It’s possible to use the “GPS Map 60c”:http://www.garmin.com/products/gpsmap60c/ in an old “Marimekko bag”:http://www.marimekko.fi in a mobile phone pocket just small enough that the aerial sticks out. In this way it can be placed in windows of buses or cars without it sliding around, and I can walk around without looking like a geek or getting mugged.
!/images/urbangps03.gif(Rendered trail of three months walking in Oslo)!
In short, GPS doesn’t work well in dense urban environments like most European cities. This is from the perspective of a pedestrian confined to the pavements (sidewalks) and public transport. From a few experiences whilst being driven around, it seems to work well in a car, probably because of the clear sky area available in the middle of the road. Inclement weather and green trees also seem to be problematic.
In these last few months, attempting to record a good quality database of tracks to geo-locate my photographs, I must have looked really odd. Face in device, stopping on street corners, stopping in the middle of street crossings and scrambling to grab the front seat of the bus. Discovering that GPS doesn’t just passively work is a great disappointment and my dataset is clouded with gaps and anomalies.
h3. Some other observations
* Fast turns when using public transport or car result in wild deviations: re-aquiring satellites is the problem
* Need a road that aligns with at least 4 satellites to get an acceptable track, anything else and the errors can accumulate
* Glass buildings can result in ‘reflections’ of position, eg jumping to other locations due to reflected signals
* I sit on the outside or front of buses: to get a wider expanse of sky area: I am constantly aware of sky cover
* The relative position of satellites is beginning to have an effect on the side of the street that I walk on
* Walking in the middle of the street: had a couple of near misses with cars – the moving map is just too engaging
* I would like an explanation of the lost track calculations: this device seems to use the last-known bearing and velocity to guess new tracks when the signal fails. This is very unreliable and problematic as it fills the map with phantom trails
* The track can be more useful over time than the (base) map: it shows my personal space and personal routes, I know where I have been and can use it to retrace routes or places. Popular routes build up in blackness and thickness. Home area becomes an abstract scatter plot of routes, but it’s very familiar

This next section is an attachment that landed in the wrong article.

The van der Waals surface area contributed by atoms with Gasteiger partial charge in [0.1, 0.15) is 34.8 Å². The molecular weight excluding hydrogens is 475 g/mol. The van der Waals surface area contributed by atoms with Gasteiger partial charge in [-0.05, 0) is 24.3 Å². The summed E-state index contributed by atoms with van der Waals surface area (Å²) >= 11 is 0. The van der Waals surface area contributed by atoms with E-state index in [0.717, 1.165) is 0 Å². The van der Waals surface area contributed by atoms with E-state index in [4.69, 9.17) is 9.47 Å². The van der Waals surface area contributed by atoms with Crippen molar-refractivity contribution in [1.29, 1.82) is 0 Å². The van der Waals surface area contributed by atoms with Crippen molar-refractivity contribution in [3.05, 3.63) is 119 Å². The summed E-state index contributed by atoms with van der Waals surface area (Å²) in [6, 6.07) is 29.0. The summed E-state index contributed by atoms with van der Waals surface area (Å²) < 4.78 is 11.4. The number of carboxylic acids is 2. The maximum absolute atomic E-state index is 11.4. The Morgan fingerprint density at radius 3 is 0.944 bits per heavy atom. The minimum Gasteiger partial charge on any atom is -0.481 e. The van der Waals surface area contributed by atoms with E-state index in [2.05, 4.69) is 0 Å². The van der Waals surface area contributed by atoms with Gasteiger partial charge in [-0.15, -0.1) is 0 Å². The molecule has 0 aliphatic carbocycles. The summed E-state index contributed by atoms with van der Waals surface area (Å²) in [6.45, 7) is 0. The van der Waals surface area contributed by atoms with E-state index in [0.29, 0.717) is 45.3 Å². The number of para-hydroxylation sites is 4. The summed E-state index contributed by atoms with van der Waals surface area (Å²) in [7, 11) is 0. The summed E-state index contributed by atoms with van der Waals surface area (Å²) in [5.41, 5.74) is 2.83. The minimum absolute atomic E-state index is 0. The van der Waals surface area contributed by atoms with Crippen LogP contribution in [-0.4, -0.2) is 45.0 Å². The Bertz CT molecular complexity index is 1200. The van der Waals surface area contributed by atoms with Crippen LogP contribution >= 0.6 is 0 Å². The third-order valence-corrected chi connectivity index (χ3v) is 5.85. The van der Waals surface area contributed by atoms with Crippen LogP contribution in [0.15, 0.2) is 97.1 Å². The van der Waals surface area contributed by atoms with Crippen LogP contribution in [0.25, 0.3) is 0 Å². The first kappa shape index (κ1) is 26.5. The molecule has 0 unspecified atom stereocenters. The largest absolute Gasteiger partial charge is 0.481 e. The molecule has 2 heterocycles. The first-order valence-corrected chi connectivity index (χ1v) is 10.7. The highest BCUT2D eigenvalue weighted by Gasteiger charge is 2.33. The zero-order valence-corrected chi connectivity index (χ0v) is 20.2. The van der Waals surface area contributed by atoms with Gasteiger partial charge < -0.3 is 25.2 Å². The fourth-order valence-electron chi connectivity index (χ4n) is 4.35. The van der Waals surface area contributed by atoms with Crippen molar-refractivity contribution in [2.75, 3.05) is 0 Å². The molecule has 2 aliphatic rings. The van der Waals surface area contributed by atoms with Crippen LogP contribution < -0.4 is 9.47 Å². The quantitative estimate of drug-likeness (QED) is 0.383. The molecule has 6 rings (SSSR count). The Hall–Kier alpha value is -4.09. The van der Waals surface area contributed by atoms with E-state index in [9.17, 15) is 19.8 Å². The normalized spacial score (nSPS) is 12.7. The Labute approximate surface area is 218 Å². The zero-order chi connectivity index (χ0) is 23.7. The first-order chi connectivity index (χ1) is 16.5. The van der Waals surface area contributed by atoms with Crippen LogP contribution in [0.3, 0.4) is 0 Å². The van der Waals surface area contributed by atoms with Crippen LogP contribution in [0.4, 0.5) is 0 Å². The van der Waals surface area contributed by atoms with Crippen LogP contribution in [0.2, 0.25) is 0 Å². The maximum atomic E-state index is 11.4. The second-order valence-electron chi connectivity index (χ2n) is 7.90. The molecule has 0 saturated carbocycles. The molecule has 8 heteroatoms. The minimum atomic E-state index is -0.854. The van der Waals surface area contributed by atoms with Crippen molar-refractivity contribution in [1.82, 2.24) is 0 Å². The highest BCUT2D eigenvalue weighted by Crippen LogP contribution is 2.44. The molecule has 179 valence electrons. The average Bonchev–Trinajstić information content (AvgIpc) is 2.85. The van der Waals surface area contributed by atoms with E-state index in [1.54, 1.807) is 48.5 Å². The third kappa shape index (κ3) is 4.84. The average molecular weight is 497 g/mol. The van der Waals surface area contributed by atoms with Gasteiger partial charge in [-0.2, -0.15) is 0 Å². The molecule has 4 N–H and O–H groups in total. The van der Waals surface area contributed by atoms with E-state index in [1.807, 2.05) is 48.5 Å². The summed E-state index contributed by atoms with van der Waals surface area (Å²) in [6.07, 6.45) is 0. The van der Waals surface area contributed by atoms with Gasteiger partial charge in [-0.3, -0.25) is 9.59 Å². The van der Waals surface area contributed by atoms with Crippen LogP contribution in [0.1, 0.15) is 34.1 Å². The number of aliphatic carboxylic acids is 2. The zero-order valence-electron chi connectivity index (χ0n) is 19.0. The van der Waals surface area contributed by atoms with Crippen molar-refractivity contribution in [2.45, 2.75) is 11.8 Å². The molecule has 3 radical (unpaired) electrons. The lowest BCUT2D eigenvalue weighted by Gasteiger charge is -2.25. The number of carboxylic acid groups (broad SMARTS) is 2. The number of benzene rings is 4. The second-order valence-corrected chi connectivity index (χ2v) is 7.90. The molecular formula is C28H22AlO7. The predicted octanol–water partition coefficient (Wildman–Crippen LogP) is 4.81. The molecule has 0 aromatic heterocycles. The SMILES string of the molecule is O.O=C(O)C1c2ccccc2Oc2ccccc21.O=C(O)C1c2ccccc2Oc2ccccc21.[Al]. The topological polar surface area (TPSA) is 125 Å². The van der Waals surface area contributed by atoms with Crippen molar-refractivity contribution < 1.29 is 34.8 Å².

* Stored waypoints are really useful for getting large, general bearings on location: zooming out and seeing a relationship to two known landmarks can be really useful in an unknown area
!/images/urbangps04.gif(Rendered trail of two weeks walking and public transport in London)!
!/images/urbangps01.jpg(GPS receiver resting on the top deck of the number 4 bus, London)!
!/images/urbangps02.jpg(GPS receiver in the window of a train, Oslo)!
City of Collective Memory
Breathing Cities: Visualizing Urban Movement
Metapolis Dictionary of Advanced Architecture
Rebuilding the Reichstag
Towards a New Architecture
Architecture and Disjunction
The Logic of Architecture
Mobile: The Art of Portable Architecture
City of Bits
The Poetics of Space
Fragments of Utopia
Architects in Cyberspace
Pollen Mobile develops location-based services for the consumer and business markets. Mamjam is their first product: a location based, social entertainment service based on Short Messaging Service (SMS) messages. It enables people in the same venue to chat with each other by sending text messages from their mobile phones.
Pollen approached us with a very broad intention to use SMS to drive social interaction and entertainment in new ways.
We initially developed three quirky ideas based on playground games, internet chat, and community storytelling that we presented as the basis for discovering business goals and user-needs.
After our initial brainstorm, we initiated a more rigorous user-centred, interaction design process that is detailed in this case-study.
h2. Handsets & Networks
We found several pivotal issues we needed to resolve: SMS has extremely limited functions; with few opportunities to create rich, engaging, extended interactions.
Mobile phone handsets provide no navigation between multiple messages, no indication of user status or location, and have no practical means of viewing session history. Users are accustomed to using SMS for quick functional communication, and extended contact with friends. They certainly do not rely on messages for any kind of complex interaction.
Every transaction between user and server on a mobile phone is a sessionless operation. Each message contains only the time it was sent, the number it was sent from and the content of the message .
Unlike http systems, the server cannot rely on location and session information being stored in the message address. This is complex from a user experience perspective because people are used to responses exhibited by systems that do carry session information and behave quite differently .